ht was clear, though the moon was hidden behind clouds. The warm air was laden with moisture. The still surface of the waters was only broken by the movement of the great ship, from whose quarter the long, slanting undulations struck out like the feathers from an arrow shaft, and in whose wake the froth and air bubbles churned up by the propeller trailed in a narrowing line to the darkness of the horizon.
There was a concert on board. All the passengers were glad to break the monotony of the voyage and gathered around the piano in the companion-house. The decks were deserted. The man had been listening to the music and joining in the songs, but the room was hot and he came out to smoke a cigarette and enjoy a breath of the wind which the speedy passage of the liner created. It was the only wind in the Red Sea that night.
The accommodation-ladder had not been unshipped since leaving Aden and the man
A good lesson on the dangers of smoking. An Englishman returning home on a ship in the Red Sea falls overboard one night. What an inconvenience!
Short, blunt, and businesslike.
This is a micro-story written in 1898, full of a level of joyful cynicism that would make the Nihilists proud. Then, again, with another round of "For the Rowdy Dowdy Boys" playing in the background, I'm amazed some bitter 1970s BBC producer didn't film this to answer the burning question, "what would happen to that wastrel Bertie Wooster if he fell overboard?" For a 1087-word story it is well worth the two and a half minutes!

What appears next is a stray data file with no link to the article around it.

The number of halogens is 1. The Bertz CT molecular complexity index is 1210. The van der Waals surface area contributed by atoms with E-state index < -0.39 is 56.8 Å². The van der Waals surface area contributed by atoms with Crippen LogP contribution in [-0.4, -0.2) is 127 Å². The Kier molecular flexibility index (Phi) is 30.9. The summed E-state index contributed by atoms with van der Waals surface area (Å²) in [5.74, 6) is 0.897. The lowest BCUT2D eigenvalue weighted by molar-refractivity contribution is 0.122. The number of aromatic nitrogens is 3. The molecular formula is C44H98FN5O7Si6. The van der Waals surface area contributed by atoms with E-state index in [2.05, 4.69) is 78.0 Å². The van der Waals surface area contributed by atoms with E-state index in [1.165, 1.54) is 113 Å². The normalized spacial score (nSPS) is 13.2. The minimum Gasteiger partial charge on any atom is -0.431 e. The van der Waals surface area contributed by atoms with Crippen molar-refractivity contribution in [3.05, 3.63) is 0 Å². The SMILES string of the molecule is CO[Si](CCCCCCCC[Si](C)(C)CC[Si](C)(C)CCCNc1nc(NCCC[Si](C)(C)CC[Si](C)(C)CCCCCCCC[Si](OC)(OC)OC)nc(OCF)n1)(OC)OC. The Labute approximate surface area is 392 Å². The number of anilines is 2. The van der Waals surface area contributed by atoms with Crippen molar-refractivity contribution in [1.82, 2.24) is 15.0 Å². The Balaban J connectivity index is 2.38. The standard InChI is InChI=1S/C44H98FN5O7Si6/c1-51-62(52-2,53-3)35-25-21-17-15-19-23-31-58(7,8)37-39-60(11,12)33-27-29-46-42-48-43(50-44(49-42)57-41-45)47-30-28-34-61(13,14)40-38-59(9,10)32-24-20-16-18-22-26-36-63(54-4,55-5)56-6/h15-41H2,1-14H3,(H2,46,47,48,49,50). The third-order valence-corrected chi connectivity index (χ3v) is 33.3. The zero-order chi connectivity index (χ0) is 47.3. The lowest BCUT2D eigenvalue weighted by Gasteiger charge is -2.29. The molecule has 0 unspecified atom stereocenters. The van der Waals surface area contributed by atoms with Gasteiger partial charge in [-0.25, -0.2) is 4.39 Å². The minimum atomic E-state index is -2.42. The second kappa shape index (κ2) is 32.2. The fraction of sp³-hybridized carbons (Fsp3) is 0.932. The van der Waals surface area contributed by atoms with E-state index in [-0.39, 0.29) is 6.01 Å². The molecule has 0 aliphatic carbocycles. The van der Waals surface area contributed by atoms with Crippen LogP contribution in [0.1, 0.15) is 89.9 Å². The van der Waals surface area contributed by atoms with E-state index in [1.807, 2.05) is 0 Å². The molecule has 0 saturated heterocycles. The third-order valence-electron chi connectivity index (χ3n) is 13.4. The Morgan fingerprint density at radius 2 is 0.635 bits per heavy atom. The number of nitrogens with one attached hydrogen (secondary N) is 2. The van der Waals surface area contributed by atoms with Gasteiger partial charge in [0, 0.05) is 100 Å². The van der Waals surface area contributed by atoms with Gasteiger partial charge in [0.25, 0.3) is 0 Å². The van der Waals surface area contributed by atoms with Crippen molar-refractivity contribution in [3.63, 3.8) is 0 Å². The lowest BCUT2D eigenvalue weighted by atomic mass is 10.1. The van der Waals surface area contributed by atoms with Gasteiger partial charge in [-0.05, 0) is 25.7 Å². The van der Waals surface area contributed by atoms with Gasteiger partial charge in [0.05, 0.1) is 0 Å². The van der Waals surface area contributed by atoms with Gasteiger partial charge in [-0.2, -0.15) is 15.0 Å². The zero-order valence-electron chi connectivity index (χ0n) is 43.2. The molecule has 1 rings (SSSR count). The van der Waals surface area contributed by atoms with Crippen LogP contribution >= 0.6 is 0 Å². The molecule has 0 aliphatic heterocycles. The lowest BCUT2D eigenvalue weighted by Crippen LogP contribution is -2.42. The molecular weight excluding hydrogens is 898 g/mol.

Well written short that I remember reading in an old horror anthology years and years ago. It must be good because it always stuck in my memory. Most people mistakenly think this is the same Winston Churchill who was the powerhouse behind Britain's defeat of the Nazis. In fact, this is Churchill the American novelist. No, not that Great Man, but still a great man, and a great writer.
I don't think it's much of a spoiler to say that this rather short short story lives up to it's title. It's about a man who falls overboard.
It's also a fairly well-written story, with a pseudo-twist at the end. I agree with another review who supposed that Churchill was probably depressed when he wrote it. Kind of glad he was, considering the quality. I enjoyed the barely-two minutes it took to read.
A very short, short story which would be rather unremarkable were it not for the author's renown. Churchill was known to suffer from bouts of depression and this story reflects that. Well-written but miserable.